San Pedro de Atacama, Socaire, Cachi, Cafayate, St Florentina, Mendoza, Chile/Argentina
There is a little secret that we have been keeping from you ever since we entered Central-America. It is a small thing that for us actually already started to feel like a habit. Only now that we are in Chile, and a sign indicated that we could change our habit again, we realized that what we were doing wasn’t ‘normal’. Due to small sewage pipes in many of the poorer countries we have visited it is not allowed to flush your used toilet paper down the drain, so instead we had to dispose of them by throwing them in a nasty-smelling/looking waste bin, which indeed looks like you are now imagining…. What a heavenly relief to be allowed again to flush it all!
Crossing the border with Chile felt like being warped back into civilization in other ways as well; the streets were paved again, the officials at immigration spoke English, and restaurants looked hygienic and were selling things like pizza and salmon, instead of pollo con arroz or sopa. Also the temperature was a bit more bearable, the strong winds were gone, and the sun radiated a little less brightly, due to a descent of almost 2000m from the Bolivian Altiplano to San Pedro de Atacama. A good climate and ambience to restore our strength. In the local farmacia, I found something to nurture the pealing skin on my sun-burnt legs. At the local petrol station, we could use the hose to remove the dust from our bikes, the air pressure gun to clean our air filters, and we found a handyman who was willing to weld my broken side stand, Perfect, all chores done! In the evening we celebrated a bit; red wine, pizza with tasty olive oil and Dutch ‘Tijgernootjes’ we had kept since Ecuador. It almost felt like we were back in Europe again.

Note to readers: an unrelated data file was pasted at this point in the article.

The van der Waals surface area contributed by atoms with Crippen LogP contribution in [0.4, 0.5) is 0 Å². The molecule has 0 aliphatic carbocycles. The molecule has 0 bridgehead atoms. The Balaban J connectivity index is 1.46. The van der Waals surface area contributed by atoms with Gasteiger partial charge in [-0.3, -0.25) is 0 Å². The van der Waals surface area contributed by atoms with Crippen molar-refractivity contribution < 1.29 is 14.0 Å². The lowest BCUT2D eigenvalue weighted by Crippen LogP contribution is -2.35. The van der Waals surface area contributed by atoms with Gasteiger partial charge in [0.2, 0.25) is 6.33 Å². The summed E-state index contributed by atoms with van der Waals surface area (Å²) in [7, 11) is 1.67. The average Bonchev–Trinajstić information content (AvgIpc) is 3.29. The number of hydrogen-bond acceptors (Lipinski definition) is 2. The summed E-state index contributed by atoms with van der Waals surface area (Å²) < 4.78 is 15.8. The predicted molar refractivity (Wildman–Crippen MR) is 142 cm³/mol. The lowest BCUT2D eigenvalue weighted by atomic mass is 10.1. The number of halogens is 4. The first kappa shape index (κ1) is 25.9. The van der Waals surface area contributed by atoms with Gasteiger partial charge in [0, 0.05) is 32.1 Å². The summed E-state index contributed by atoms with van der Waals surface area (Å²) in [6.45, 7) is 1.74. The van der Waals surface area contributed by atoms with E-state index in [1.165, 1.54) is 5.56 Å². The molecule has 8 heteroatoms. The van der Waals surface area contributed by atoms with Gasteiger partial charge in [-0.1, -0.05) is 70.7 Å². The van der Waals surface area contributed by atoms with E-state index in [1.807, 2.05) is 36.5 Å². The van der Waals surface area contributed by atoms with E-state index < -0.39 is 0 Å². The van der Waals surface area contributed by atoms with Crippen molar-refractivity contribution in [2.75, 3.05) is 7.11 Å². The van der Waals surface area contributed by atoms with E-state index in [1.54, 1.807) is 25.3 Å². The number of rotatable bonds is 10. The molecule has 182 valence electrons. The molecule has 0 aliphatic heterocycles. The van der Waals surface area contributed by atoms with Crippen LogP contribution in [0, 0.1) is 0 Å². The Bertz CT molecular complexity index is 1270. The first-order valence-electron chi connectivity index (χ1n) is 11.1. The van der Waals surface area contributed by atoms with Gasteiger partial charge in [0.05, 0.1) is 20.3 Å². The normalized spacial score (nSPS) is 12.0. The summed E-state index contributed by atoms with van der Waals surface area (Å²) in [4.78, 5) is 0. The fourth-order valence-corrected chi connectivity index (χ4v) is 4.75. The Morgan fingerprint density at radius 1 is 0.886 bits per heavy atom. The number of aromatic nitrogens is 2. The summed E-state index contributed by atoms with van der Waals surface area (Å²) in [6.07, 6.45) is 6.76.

After a few relaxing days in touristy San Pedro, we, however, realized not everything was like in Europe. We decided to cross to Argentina by Paso de Sico, supposedly a beautiful, gravel road through the Andes passing flamingo-filled salt lakes, colourfull rock-walls and views of snowcapped volcanos. This road would lead up to the Viaducto de la Polvorilla, a so-called engineering masterpiece of South-America, not to be missed, right?! So we left early, with enough food and water to camp twice, just in case. After the altiplano we were a bit hesitant about riding gravel again, but the first few kilometers were easy, after that it was a bit more work, but fortunately it never got as bad as in Bolivia. After a night of wild camping under a beautiful, starry sky we rode the last kilometers to the border. Soon we saw the sign ‘Bienvenidos a Argentina’: Great, but where was the Chilean border control?? Another 11km down the road the Argentinian border officials enlightened us: “You need an exit stamp from the office in San Pedro de Atacama, without it we cannot let you go through”. WHAT?! The Chilean immigration is 250kms back?! That is like a border official in Maastricht (most Southern city of the Netherlands) telling you they cannot let you exit without a stamp from their office in Groningen (most Northern city of the Netherlands)…. Unfortunately, we could not persuade the uniformed muchachos, so reluctantly we turned our bikes around and terribly disappointed we headed back to San Pedro.
A few days later than planned we finally arrived at the ‘marvellous’ Viaducto de la Polvorilla, via the paved, but boring Paso de Jama (4200m). The train-viaduct was not really worth the visit, but Ruta 40 (Argentina’s Route 66) from here to Cachi was spectacular; a single lane, gravel pass of 4895m, stream crossings, red rocks in all kind of shapes, cacti, and later vineyards all along a completely desolate road. After a few nights of wild camping, we ended up at the nice municipality camping of Cachi; time for a hot shower, some local wine and ‘Pepernoten’ as it was December 5th (Sinterklaas). For the first time during our trip we met fellow campers and we were introduced to asado (Argentinian BBQ), the favorite activity of every Argentinian camper (breakfast, lunch, dinner, midnight snack). At the camping in Cafayate, a little further along the ‘Ruta del vino’, we learned about padel, a weird mix of tennis and squash. The local padel-club had a 2-day tournament, of course combined with lots of beer and an asado, of which we got a bite as well, hmmm. A 1,000 boring kms further South along Ruta 40 we ended up in the wine capital of Mendoza. Here we found a lovely campsite with lots of trees and a swimming pool, a great luxury at temperatures of 35 degrees Celsius. Time for some bike maintenance (new rear wheel bearings, some repairs), some rest and some social interaction with other European and Argentinian travelers.